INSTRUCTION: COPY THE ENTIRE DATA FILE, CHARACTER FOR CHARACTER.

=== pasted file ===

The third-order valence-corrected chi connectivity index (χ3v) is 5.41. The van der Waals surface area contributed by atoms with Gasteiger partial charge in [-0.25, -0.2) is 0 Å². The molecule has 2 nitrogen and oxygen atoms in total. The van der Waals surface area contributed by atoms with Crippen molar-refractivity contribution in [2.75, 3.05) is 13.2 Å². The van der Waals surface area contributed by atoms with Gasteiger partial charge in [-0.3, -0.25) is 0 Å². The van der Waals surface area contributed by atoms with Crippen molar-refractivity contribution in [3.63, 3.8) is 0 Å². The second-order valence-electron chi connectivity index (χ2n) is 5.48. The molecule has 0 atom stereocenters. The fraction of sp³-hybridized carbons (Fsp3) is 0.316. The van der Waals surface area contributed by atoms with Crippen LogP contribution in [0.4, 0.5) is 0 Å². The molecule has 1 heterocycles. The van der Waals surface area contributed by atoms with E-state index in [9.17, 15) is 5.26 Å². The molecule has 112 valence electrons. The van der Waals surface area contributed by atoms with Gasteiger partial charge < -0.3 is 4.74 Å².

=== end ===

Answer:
The third-order valence-corrected chi connectivity index (χ3v) is 5.41. The van der Waals surface area contributed by atoms with Gasteiger partial charge in [-0.25, -0.2) is 0 Å². The molecule has 2 nitrogen and oxygen atoms in total. The van der Waals surface area contributed by atoms with Crippen molar-refractivity contribution in [2.75, 3.05) is 13.2 Å². The van der Waals surface area contributed by atoms with Gasteiger partial charge in [-0.3, -0.25) is 0 Å². The van der Waals surface area contributed by atoms with Crippen molar-refractivity contribution in [3.63, 3.8) is 0 Å². The second-order valence-electron chi connectivity index (χ2n) is 5.48. The molecule has 0 atom stereocenters. The fraction of sp³-hybridized carbons (Fsp3) is 0.316. The van der Waals surface area contributed by atoms with Crippen LogP contribution in [0.4, 0.5) is 0 Å². The molecule has 1 heterocycles. The van der Waals surface area contributed by atoms with E-state index in [9.17, 15) is 5.26 Å². The molecule has 112 valence electrons. The van der Waals surface area contributed by atoms with Gasteiger partial charge < -0.3 is 4.74 Å².